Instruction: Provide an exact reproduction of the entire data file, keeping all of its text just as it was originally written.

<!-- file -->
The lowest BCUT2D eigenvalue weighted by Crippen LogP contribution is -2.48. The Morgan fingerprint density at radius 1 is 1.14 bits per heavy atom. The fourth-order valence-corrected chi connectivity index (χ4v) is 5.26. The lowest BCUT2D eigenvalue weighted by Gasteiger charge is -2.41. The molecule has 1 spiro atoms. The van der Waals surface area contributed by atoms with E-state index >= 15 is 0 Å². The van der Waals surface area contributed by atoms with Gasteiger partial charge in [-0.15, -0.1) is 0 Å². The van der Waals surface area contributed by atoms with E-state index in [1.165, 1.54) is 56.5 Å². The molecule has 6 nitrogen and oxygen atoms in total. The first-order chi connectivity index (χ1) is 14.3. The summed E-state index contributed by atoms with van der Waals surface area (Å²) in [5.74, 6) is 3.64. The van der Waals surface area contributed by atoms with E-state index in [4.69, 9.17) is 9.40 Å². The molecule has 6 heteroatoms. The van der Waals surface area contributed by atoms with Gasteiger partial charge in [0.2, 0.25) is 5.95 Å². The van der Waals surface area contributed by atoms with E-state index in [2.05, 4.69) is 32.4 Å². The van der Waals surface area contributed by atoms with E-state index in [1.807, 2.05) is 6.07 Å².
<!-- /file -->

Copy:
The lowest BCUT2D eigenvalue weighted by Crippen LogP contribution is -2.48. The Morgan fingerprint density at radius 1 is 1.14 bits per heavy atom. The fourth-order valence-corrected chi connectivity index (χ4v) is 5.26. The lowest BCUT2D eigenvalue weighted by Gasteiger charge is -2.41. The molecule has 1 spiro atoms. The van der Waals surface area contributed by atoms with E-state index >= 15 is 0 Å². The van der Waals surface area contributed by atoms with Gasteiger partial charge in [-0.15, -0.1) is 0 Å². The van der Waals surface area contributed by atoms with E-state index in [1.165, 1.54) is 56.5 Å². The molecule has 6 nitrogen and oxygen atoms in total. The first-order chi connectivity index (χ1) is 14.3. The summed E-state index contributed by atoms with van der Waals surface area (Å²) in [5.74, 6) is 3.64. The van der Waals surface area contributed by atoms with E-state index in [4.69, 9.17) is 9.40 Å². The molecule has 6 heteroatoms. The van der Waals surface area contributed by atoms with Gasteiger partial charge in [0.2, 0.25) is 5.95 Å². The van der Waals surface area contributed by atoms with E-state index in [2.05, 4.69) is 32.4 Å². The van der Waals surface area contributed by atoms with E-state index in [1.807, 2.05) is 6.07 Å².